I knew that would catch your eye. It sure did when I posted my opinion on an Internet discussion site recently. Most folks didn’t agree with my position and at least one decided to stop readingThe NEWS. I trust that same person might make an exception and read this column - giving him another chance to vent his opposition. That’s fine, everyone is entitled to an opinion, including yours truly.

First let me add a couple of disclaimers. I think it is OK for techs to sell replacement parts when on a service call, that is part of their job. If a new fan motor is needed to fix the problem or a furnace filter is needed to wrap up the maintenance call, the tech should have the freedom to sell.

Also, many HVAC contractors employ service techs that do a phenomenal job of selling replacement equipment, because it is a requisite of their job. Others do a good job of selling replacement equipment, although it is not a requisite of their job. I say, more power to them. If your tech makes your company money selling replacement equipment, then I wouldn’t mess with your formula.

But I have two reasons for believing that service techs shouldn’t sell replacement equipment. I’ll lay them out for you. The first is that service techs - good ones - are hard to find. They are trained to troubleshoot and fix equipment problems. That is their No. 1 priority. Secondly, on a service call, and in particular an emergency call, there is already a customer’s heightened level of anxiety, e.g., no heat and an expensive repair. The service tech is walking into a negative situation and may compound the problem by suggesting a replacement system.


Service techs are often people who have good mechanical skills. They can solve an equipment problem because they enjoy being problem solvers. The “old school” tech is one who loves to tinker around with cars, do-it-yourself projects, etc. He or she likes the moniker of “Mr. or Ms. Fix-up.”

With HVAC equipment becoming more complex and the training required to properly diagnose and repair this equipment becoming more mandatory than necessary, we are asking our techs to do more and learn more in order to stay competitive and keep up with the industry trends. Wrench turners are now computer programmers and electricians. Maybe that should be enough to attract more people to the HVAC trade but it hasn’t been.

We are still losing young people to colleges and Fortune 500 companies who should be in the vocational trades learning a lot of good skills and earning a lot of good money. We simply need to hit on the right formula for showing young people that with a minimal amount of mechanical aptitude, a willingness to learn, and a good degree of people skills they can be very successful HVAC techs.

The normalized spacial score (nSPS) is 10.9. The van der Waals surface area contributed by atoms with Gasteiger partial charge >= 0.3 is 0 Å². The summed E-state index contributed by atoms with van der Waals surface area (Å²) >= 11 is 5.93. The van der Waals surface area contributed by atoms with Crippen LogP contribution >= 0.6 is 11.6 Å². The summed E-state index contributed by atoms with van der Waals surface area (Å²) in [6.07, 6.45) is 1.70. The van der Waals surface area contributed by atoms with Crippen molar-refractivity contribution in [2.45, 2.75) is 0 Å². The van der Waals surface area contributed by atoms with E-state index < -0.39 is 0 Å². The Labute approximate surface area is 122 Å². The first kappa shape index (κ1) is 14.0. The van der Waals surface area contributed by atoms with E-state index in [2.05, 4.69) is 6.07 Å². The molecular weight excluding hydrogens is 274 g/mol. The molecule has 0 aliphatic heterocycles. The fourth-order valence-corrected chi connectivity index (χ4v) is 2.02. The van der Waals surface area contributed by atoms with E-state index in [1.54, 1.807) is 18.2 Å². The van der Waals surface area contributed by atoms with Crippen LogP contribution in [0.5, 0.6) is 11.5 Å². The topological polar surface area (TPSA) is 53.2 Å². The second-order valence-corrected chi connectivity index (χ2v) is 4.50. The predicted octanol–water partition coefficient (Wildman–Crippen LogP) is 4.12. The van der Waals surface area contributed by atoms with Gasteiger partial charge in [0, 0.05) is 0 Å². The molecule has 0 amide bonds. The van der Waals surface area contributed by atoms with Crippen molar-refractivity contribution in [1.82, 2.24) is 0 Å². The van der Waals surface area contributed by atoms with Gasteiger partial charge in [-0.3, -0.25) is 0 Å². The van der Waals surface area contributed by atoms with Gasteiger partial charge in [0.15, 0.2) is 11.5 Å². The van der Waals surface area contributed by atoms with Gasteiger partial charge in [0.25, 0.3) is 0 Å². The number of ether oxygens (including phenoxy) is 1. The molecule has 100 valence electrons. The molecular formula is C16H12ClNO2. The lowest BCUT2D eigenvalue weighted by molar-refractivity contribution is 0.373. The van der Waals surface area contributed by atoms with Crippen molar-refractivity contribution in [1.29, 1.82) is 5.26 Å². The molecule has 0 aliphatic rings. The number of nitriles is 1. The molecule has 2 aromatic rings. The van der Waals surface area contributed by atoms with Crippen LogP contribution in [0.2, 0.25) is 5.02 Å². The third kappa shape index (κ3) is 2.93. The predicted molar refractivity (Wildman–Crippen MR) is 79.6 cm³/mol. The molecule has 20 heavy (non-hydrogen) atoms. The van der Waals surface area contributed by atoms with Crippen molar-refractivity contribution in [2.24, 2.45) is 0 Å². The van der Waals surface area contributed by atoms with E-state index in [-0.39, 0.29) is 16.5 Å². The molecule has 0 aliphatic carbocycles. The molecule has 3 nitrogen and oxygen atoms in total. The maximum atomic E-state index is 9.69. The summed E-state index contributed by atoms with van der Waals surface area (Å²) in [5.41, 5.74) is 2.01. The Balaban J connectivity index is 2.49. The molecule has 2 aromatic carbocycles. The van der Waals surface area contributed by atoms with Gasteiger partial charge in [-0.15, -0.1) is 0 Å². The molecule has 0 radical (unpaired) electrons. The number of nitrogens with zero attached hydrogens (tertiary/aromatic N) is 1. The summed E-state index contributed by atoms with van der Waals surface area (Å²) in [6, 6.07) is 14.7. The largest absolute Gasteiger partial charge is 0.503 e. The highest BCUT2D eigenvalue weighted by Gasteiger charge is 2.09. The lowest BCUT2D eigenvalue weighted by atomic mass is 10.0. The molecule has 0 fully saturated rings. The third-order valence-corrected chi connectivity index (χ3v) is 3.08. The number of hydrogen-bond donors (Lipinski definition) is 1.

Adding another dimension of selling replacement equipment may be the straw that breaks many of their backs. They simply don’t want to sell. They want to fix. If you find the exceptional person who can do all of these things well, then more power to you. I don’t think we need to add another dimension to the tech’s background when it is already hard enough to find a good one.


Customers are already stressed when the heat or a/c goes down. No one likes to be uncomfortable. Then add the potential for a costly service invoice, perhaps in the hundreds of dollars. Up goes the stress level.

Now add a service tech who suggests a few options for replacement equipment, if it is necessary. Now the hundreds of dollars become thousands of dollars, and the customer is seeing visions of “Dateline” or the local TV station’s sting that nabbed dishonest service techs selling parts or equipment that a customer doesn’t need.

All of the sudden there is the air of distrust. Not always - especially with long-time or repeat customers - but in particular with new customers.

Your tech, who has been asked to sell replacement equipment, is now in a vulnerable place. I’d like to see him or her leave some information with the customer and then suggest a visit from a company owner or salesperson. This gives the customer time to climb down from stress mountain and to prepare him or herself for the inevitable, a costly replacement job.

If a customer calls and schedules an appointment for a bid on replacement equipment, that is a totally different story. Maybe your service tech, who happens to be your best salesperson, could make the presentation. At least he or she isn’t walking into a potentially hostile environment.

In the end, I believe it is best to let a service tech fix the equipment and leave the selling to someone else. OK, fire away.

Looks like Murph has the first shot. Make it a good one.

Publication date:12/11/2006